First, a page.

4) Mobile AKA 'Cell' Phones

Provided your phone is a Tri-Band one it will work fine. Your carrier (02, Orange, Vodaphone, 3 & T-Mobile) will have global services but they generally cost a huge amount of money. You get charged for receiving calls and people calling you on it get charged international rates, as the phone is not a local one. To get over this, buy an AT&T SIM card in the US that has a pay-as-you go deal attached to it. That way your phone becomes a local one and everyone is happy. I know I did this and it worked a treat on my own UK phone. This method will only work if your mobile is unlocked! Alternatively you can buy a $15 (£7) pay as you go phone to tide you over however this may not be an option to those that cannot bear to be seperated from their own phone.

Once you leave the US the number associated to this SIM card will revert back to AT&T after a period of time, depending on how much money you have slapped onto it. If you place $25 you get 60 days of ownership whilst if you stick $100 on it, that number is yours for 12 months. That's even if it is not used whilst you are outside the US.

One final point, if you are using an iPhone or other smart phone all 3G online functionality will be shut down from it. No access to the internet will be allowed across a 3G network without paying a massive premium. Sending basic SMS messages is fine but is charged at 20 cents a shot, both sending and receiving. Please bear this in mind whilst you are at PAX East 2011. If you must gain access to Twitter and/or Facebook, find a WiFi network and use that. Do not try to use 3G!

Information for Canadian Rogers iPhone users.

You can buy US Data/Text/Voice Travel Packs for your phone before crossing the border. They are probably cheaper than paying whatever ad-hoc fees you would otherwise incur.

More details here:
http://www.rogers.com/web/content/wi...enfr-_-roaming

5) iPads and Kindles

If you have a 3G iPad you probably have a contract with Orange or T-Mobile. Do not, I repeat, do not attempt to use the 3G functionality of your iPad while at PAX East 2011 as you will be charged the earth for roaming. It's a sad state of affairs, but when you leave your home nation any attempt at gaining access to 3G based data services will become far too expensive to bother with. This will boggle the minds of your fellow PAXians but you just have to grin through it.

As for Kindles, such limitations are not present as the 3G on those devices are accessible world wide with no subscription fee required. The above sentence was brought to you by Amazon :winky:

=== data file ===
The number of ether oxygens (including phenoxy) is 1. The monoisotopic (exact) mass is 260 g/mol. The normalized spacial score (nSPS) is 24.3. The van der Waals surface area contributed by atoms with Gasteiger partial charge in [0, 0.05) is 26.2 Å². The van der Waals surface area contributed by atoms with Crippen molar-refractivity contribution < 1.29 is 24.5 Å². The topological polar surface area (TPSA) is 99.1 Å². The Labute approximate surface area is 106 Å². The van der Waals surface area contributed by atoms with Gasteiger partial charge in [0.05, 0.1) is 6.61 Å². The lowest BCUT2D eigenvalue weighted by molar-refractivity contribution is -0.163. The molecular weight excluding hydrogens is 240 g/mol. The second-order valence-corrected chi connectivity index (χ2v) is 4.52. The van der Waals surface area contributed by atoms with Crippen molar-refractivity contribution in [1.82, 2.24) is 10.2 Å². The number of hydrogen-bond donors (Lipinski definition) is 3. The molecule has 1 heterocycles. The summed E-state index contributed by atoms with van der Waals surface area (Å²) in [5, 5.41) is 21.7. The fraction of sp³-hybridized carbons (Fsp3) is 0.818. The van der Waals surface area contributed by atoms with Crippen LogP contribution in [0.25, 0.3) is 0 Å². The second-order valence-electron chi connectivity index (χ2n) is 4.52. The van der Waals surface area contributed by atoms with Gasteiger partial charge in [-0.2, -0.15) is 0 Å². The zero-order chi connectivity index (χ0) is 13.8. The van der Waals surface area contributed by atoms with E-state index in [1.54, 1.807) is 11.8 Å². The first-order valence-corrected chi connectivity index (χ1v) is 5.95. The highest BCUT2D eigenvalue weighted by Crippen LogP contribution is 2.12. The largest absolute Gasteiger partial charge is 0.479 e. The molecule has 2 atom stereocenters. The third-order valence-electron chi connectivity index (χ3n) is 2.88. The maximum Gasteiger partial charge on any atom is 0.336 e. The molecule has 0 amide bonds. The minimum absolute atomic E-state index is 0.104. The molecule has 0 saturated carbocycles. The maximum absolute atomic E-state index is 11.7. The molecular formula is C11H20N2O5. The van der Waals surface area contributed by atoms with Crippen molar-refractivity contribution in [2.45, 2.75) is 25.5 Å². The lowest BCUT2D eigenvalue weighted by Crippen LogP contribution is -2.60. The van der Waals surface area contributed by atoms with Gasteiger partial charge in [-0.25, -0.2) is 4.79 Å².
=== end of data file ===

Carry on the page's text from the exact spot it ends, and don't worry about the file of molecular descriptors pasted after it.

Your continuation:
6) Travel

Most International PAXians are flying to Boston. Taking 6 hours this is a long haul flight, which means we have a lot of sitting around to do. The DS/DSi will last longer than your PSP but bring both (assuming you have both) as you'll need to break the trip up. Also charge them before you head off to the airport. You may want to bring on the reading material described below as well as the in-flight magazine doesn't have much in the way of video game related stuff in it, sadly. If you have a PSP get a spare battery for the flight, you'll need it!

7) Reading material

Whilst a variant of English is spoken in the US and indeed their magazines are written in it (despite the odd spelling issues), you'd be advised to take along the latest copies of The Edge, Retro Gamer and Games TM. None of these fine publications are readily available in the US outside Barnes and Noble and reading them whilst on the plane and in queues at PAX will make things a little more bearable. They can also be used as trading items/bribes as they are much sought after in the US.

8) Power

If you want to be able to continue to charge your DS and/or PSP you need to bring an adaptor. The giant UK plugs don't fit too well in US sockets so do buy a power plug adaptor before you head off. Also note that whilst your PSP and Laptop will work fine off of the 110v US power supply it won't work at all for any consoles, should you be even considering bringing one. Don't, it just won't work without some kind of step up transformer to bring it up to 240v. Then there's the PAL output which makes things even more complicated...

Note: UK DS & DSi Chargers will need a step up transformer to function. Follow this link to order yourself one: Stepup Transformer and Maplin sell on for £25 here.
Spoiler:

Alternatively, you can just buy a cheap 3rd party charger in Boston. By doing so you do carry the risk of voiding your warranty with Nintendo, as it's a third party charger! You have been warned!

9) Drinking and ID